An Airbnb host and rental management company have been fined €189,000 for illegal short-term rental activity. They were found to have broken laws regarding the number of days guests may stay in holiday lets in a year.
A court in Paris condemned the owner of an apartment in the capital’s seventh arrondissement, and the management company associated with it, which also operates two additional apartments in the eighth arrondissement.
The owner was found to have rented the second home on the short-term rental website, without having declared the number of rented days to authorities, nor having applied for a change of use order, as he should have done if renting over the allowed number of days for Airbnb homes in Paris.
The owner pleaded that the property was his main home, not a secondary home, but the court found that he had not provided enough proof of this.
The owner rented the property out for at least three and a half years, and had made almost €57,000 extra, in comparison to the amount that he would have earned from a typical long-term rental contract. The court fined him €50,000.
It fined the management company around €137,000.
Ian Brossat, deputy mayor of Paris in charge of housing, told Le Parisien: “The judges considered that the man acted in bad faith and that he broke the law knowingly.
“In addition to that, the properties concerned are located in the seventh and eighth arrondissements, where the strain on the real estate market is undeniable, so the conviction is even more justified."
What are the laws on Airbnb in France?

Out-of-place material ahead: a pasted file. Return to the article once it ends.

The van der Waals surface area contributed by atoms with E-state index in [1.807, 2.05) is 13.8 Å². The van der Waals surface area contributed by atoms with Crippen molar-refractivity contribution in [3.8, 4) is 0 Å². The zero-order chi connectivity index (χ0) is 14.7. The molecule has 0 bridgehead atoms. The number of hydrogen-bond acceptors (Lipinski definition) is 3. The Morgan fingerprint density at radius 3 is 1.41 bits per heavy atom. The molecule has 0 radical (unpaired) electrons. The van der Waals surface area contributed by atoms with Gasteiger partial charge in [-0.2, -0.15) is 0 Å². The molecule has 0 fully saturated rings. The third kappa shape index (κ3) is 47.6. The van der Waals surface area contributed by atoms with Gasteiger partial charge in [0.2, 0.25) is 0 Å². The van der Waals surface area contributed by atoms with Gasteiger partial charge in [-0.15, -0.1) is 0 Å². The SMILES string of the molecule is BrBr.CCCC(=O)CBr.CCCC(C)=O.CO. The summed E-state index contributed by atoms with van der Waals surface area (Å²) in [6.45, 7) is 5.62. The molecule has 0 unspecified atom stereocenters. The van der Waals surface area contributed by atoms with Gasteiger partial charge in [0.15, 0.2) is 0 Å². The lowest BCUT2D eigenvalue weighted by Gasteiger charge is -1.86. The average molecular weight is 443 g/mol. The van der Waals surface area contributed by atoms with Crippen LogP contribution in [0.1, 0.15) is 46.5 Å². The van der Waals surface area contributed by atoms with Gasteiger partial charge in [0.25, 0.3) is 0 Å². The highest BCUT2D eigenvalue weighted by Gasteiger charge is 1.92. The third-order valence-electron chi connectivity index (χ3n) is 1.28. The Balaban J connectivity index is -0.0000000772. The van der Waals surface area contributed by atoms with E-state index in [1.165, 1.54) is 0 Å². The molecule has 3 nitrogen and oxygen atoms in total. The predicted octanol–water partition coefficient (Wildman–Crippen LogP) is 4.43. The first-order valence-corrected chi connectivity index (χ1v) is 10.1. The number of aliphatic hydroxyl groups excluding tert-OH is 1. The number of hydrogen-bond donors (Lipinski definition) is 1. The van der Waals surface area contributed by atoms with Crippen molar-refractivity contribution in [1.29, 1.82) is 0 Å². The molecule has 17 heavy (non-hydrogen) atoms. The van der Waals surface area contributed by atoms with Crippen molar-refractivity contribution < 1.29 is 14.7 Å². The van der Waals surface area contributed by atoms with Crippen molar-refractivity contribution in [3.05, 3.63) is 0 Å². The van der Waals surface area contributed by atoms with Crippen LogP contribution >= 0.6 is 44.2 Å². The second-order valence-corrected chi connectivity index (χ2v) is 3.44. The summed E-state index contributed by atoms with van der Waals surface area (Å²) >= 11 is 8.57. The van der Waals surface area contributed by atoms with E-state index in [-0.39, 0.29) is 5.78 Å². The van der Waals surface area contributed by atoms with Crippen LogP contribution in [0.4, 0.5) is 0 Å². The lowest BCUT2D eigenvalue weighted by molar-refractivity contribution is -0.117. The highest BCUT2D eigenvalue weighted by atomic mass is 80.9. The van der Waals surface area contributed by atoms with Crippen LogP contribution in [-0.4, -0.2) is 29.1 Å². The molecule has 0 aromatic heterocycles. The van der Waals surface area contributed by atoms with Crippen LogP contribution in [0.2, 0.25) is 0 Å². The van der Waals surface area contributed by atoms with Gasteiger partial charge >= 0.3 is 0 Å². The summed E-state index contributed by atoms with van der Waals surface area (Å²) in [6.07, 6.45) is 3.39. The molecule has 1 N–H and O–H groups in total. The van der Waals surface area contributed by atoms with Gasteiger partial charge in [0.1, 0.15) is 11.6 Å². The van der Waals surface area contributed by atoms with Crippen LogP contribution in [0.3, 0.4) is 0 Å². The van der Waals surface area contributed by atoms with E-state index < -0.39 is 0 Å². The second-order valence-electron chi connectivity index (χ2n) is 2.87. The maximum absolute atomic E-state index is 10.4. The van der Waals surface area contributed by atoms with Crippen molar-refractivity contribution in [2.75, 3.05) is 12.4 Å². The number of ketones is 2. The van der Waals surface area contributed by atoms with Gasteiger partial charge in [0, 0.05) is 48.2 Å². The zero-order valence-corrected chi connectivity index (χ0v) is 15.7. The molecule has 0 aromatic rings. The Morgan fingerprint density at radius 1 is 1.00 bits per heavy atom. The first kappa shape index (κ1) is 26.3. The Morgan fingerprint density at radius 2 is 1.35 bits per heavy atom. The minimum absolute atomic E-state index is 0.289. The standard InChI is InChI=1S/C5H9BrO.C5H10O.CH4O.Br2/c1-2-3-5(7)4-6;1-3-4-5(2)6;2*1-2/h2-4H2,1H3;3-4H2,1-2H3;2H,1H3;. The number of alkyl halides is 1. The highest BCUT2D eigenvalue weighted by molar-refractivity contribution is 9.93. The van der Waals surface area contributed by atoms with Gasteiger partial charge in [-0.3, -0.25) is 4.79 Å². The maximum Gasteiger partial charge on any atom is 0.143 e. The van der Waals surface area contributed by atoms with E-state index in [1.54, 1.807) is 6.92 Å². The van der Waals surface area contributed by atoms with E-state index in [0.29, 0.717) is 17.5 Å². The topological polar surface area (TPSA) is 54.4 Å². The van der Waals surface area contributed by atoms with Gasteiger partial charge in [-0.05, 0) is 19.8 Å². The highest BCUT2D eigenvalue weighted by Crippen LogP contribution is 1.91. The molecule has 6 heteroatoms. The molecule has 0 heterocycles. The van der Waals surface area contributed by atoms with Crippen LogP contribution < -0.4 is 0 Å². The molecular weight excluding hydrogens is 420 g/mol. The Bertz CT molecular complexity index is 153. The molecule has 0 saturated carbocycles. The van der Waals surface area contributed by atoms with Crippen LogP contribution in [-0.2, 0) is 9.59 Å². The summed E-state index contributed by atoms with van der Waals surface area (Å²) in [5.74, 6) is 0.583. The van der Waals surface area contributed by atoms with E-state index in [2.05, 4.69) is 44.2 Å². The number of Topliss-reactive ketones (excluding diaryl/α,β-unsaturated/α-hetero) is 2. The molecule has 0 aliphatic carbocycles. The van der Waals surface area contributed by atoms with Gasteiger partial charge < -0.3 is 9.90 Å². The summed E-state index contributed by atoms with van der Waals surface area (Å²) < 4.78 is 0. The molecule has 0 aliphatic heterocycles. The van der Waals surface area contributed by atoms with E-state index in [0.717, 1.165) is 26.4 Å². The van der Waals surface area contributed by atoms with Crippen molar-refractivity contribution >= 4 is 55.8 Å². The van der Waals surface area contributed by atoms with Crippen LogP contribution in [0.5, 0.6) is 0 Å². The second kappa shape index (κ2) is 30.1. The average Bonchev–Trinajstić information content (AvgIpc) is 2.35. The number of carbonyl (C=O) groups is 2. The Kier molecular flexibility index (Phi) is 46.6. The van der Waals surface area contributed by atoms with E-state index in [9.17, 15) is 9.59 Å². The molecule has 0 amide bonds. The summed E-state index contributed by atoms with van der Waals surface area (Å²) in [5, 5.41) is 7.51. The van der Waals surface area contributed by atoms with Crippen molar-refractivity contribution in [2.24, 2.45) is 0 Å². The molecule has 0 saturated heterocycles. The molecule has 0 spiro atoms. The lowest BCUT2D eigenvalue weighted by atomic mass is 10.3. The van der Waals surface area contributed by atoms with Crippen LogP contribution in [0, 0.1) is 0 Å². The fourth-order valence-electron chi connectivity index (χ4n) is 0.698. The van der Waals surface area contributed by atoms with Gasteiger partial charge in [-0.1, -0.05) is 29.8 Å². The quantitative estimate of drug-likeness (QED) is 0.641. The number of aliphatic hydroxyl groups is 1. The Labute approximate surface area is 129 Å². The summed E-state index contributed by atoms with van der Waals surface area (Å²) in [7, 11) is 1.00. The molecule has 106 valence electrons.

According to the 2018 loi Élan, Airbnb hosts in France must declare a property as the correct category if they are putting it up for rent in an area under housing tension.
If the property is the host’s main home, it can be rented on a platform such as Airbnb but only for 120 days in the year maximum (except if the host is away for longer due to professional reasons, health reasons, or due to a force majeure event).
If renting is planned to go beyond this number of days and the property is not your main home, hosts must apply for a change of use licence.
The licence, which must be applied for at the mairie, transforms the property into a résidence secondaire en location touristique de courte durée (secondary residence used as a short-term tourist rental)’.
The government states: “Authorisation for a change in use is mandatory for accommodation situated in a commune of more than 200,000 inhabitants. Moreover, it is mandatory for all communes in Hauts-de-Seine, Seine-Saint-Denis, and Val-de-Marne.”
The city of Paris has received more than €2million in fines over this type of conviction in 2022 alone.
The fine issued to these owners is not the record for such a case this year; in March, a host was ordered to repay more than €221,000 to the 30m2 apartment’s owners, after he sublet it without their permission.